This Swedish Startup Just Got €750K To Make Fermented ‘Animal Fat Without Animals’

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Melt&Marble, a Swedish company tapping precision fermentation to make sustainable animal-free fats, has secured €750,000 in fresh funds. The seed round proceeds will go towards scaling up the company’s fermentation-based fat platform, which aims to “erase” the taste gap when it comes to plant-based meat alternatives by supplying “delicious animal fats without the animal”. 

Swedish precision fermentation startup Melt&Marble has closed €750,000 in a seed funding round led by Nordic FoodTech VC. The round was also joined by PINC, the VC arm of Finnish food giant Pauling, as well as Purple Orange Ventures, and Chalmers Ventures. Formerly known as Biopetrolia, the firm says the fresh capital will be a “kickstart” for its goal to develop an entire platform of designer precision fermentation animal-free fats. 

‘Closing the taste gap’

Using precision fermentation, Melt&Marble makes real bioidentical animal fats without the animal—and it believes that this will be the core component to elevating the taste and sensorial experience of plant-based meat, enabling mass consumer adoption of more sustainable proteins. 

Melt&Marble is using precision fermentation to develop identical animal fats without the animal. (Image: Unsplash)

“Fat is key to the experience of eating a delicious piece of meat,” said founder and CEO Anastasia Krivoruchko. “Because the properties of plant-based fats are different from those of animal fats, the experience of eating many plant-based meats has so far been subpar compared to the real thing. This is something we want to address. With our technology, we can create fats that are identical to animal fats, or even better.” 

How Melt&Marble mimics real animal fat using fermentation is done through a process of engineering the very metabolism of yeasts. It’s the same technology that players like Perfect Day are using to create its bioidentical dairy whey proteins, which are now being used to make lactose-free and cruelty-free ice creams, without any cows.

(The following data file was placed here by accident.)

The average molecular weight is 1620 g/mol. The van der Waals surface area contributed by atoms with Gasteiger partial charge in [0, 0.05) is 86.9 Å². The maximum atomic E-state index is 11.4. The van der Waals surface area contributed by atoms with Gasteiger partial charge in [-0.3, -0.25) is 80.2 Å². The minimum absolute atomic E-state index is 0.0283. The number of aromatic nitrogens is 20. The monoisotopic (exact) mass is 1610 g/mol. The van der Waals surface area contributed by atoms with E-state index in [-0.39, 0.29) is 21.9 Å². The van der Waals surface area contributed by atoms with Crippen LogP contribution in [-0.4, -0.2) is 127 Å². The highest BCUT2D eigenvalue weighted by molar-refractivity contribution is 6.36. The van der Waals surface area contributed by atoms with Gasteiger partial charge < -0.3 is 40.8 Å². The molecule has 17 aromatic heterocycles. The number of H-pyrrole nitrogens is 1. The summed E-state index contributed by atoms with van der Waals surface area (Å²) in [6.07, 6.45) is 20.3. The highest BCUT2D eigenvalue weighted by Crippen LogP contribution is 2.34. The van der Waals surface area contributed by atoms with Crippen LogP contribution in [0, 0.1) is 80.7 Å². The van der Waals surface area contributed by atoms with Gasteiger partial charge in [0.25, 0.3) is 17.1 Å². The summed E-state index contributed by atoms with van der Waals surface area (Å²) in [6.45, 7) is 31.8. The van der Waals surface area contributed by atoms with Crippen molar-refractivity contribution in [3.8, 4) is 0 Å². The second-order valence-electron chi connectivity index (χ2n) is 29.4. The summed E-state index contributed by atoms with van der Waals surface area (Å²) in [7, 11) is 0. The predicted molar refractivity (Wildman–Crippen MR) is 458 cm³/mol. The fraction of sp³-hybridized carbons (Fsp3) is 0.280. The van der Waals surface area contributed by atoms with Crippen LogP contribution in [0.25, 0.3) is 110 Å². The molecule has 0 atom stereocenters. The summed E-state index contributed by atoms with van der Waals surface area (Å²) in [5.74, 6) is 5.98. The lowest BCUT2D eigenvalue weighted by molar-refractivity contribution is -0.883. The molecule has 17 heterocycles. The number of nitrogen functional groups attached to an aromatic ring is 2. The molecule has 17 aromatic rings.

Melt&Marble says it can mimic any fat structure, as well as develop “completely new and better fats” using this technology, which opens up new opportunities for the firm to create tailor-made fats for plant-based brands. 

“This could become a booster for the entire industry,” says Krivoruchko. 

Melt&Marble co-founders Anastasia Krivoruchko (L) and Florian David (R). (Image: Melt&Marble)

Melt&Marble to debut prototype by end of 2021

Fuelled with seed funding, the company says that it plans to launch its first animal-free fat prototype before the end of this year. It will be ramping up R&D of its platform, which has been “under development since 2010” with CSO and co-founder Dr. Florian David at the helm. Krivoruchko and David are also joined by co-founder Professor Jens Nielsen of Chalmers University of Technology. 

Previously known as Biopetrolia, the startup, which was originally founded as a patent holding firm for the research group, pivoted this year to create its own line of animal-free fats for plant-based meat applications. 

“We realized that there was this huge need in the market that our technology, which we’ve already been developing for years, was perfectly suitable to address,” said David, who revealed that Melt&Marble’s first prototype will be a beef-like fat. 

After launching its beef fat-mimicking alternative, the company plans to create a whole range of fats to usher in what it dubs as the “next generation of plant-based meats” made for “juicy meat-loving consumers”. 

Shifting away from coconut and palm oil

Many plant-based meat analogues on the market contain coconut fat or palm oil. (Image: Beyond Meat)

For lead investor Nordic FoodTech VC, the solution that Melt&Marble is offering will not only satisfy the taste aspect when it comes to plant-based meat. As the demand for healthier, vegan meat alternatives continues to grow, so will the demand for fats and oils that are key components in plant-based meat production—and this could lead to unintended unsustainable consequences. 

Currently, the main fats used in vegan analogues include palm oil and coconut oil, the production of which has been connected to harmful impacts on tropical biodiversity. 

“With the rate that plant-based meat is growing at, there won’t be enough coconut trees to sustain the demand,” commented Nordic FoodTech VC partner Lauri Reuter. “If we are to replace a meaningful part of animal production with plant-based meats, we need a more sustainable and scalable source for fats.” 

Melt&Marble isn’t the only firm developing animal-free sustainable fat solutions. Other players in the space include Australian startup Nourish Ingredients, which secured $11 million earlier this year for its precision fermentation platform “brewing” alternative fats and oils. 

Some are using cellular agriculture technology to grow animal fats directly from animal cells, such as London-based Hoxton Farms and Barcelona’s Cubiq Foods.


Lead image courtesy of Unsplash.


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